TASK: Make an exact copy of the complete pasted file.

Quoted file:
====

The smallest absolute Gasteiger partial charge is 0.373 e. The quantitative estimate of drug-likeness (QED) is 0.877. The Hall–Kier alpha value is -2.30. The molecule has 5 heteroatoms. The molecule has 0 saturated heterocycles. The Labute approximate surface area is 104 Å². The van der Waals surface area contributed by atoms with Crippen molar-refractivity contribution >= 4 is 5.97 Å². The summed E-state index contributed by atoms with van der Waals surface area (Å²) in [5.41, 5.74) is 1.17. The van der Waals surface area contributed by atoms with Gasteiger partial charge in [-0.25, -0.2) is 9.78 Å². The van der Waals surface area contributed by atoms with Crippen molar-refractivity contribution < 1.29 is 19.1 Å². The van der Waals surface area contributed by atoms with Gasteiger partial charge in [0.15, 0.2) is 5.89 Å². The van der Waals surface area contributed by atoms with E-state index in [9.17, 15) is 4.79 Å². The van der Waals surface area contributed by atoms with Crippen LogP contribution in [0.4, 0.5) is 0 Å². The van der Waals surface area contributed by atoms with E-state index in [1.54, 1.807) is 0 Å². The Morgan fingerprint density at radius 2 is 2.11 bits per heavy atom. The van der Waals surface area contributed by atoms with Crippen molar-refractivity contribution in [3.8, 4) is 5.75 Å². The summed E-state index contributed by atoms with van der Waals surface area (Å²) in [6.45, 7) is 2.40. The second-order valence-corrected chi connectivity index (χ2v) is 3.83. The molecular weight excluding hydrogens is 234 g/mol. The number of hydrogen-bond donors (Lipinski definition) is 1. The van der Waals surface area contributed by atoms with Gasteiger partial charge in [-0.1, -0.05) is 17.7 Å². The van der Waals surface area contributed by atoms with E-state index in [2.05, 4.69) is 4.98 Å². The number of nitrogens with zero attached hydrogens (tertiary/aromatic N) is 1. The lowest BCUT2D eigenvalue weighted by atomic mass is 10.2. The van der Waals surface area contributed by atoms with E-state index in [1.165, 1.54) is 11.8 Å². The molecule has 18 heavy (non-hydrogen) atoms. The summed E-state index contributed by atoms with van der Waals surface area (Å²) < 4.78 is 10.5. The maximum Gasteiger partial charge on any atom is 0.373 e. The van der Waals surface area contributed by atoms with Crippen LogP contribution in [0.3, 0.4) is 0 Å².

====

The smallest absolute Gasteiger partial charge is 0.373 e. The quantitative estimate of drug-likeness (QED) is 0.877. The Hall–Kier alpha value is -2.30. The molecule has 5 heteroatoms. The molecule has 0 saturated heterocycles. The Labute approximate surface area is 104 Å². The van der Waals surface area contributed by atoms with Crippen molar-refractivity contribution >= 4 is 5.97 Å². The summed E-state index contributed by atoms with van der Waals surface area (Å²) in [5.41, 5.74) is 1.17. The van der Waals surface area contributed by atoms with Gasteiger partial charge in [-0.25, -0.2) is 9.78 Å². The van der Waals surface area contributed by atoms with Crippen molar-refractivity contribution < 1.29 is 19.1 Å². The van der Waals surface area contributed by atoms with Gasteiger partial charge in [0.15, 0.2) is 5.89 Å². The van der Waals surface area contributed by atoms with E-state index in [9.17, 15) is 4.79 Å². The van der Waals surface area contributed by atoms with Crippen LogP contribution in [0.4, 0.5) is 0 Å². The van der Waals surface area contributed by atoms with E-state index in [1.54, 1.807) is 0 Å². The Morgan fingerprint density at radius 2 is 2.11 bits per heavy atom. The van der Waals surface area contributed by atoms with Crippen molar-refractivity contribution in [3.8, 4) is 5.75 Å². The summed E-state index contributed by atoms with van der Waals surface area (Å²) in [6.45, 7) is 2.40. The second-order valence-corrected chi connectivity index (χ2v) is 3.83. The molecular weight excluding hydrogens is 234 g/mol. The number of hydrogen-bond donors (Lipinski definition) is 1. The van der Waals surface area contributed by atoms with Gasteiger partial charge in [-0.1, -0.05) is 17.7 Å². The van der Waals surface area contributed by atoms with E-state index in [2.05, 4.69) is 4.98 Å². The number of nitrogens with zero attached hydrogens (tertiary/aromatic N) is 1. The lowest BCUT2D eigenvalue weighted by atomic mass is 10.2. The van der Waals surface area contributed by atoms with E-state index in [1.165, 1.54) is 11.8 Å². The molecule has 18 heavy (non-hydrogen) atoms. The summed E-state index contributed by atoms with van der Waals surface area (Å²) < 4.78 is 10.5. The maximum Gasteiger partial charge on any atom is 0.373 e. The van der Waals surface area contributed by atoms with Crippen LogP contribution in [0.3, 0.4) is 0 Å².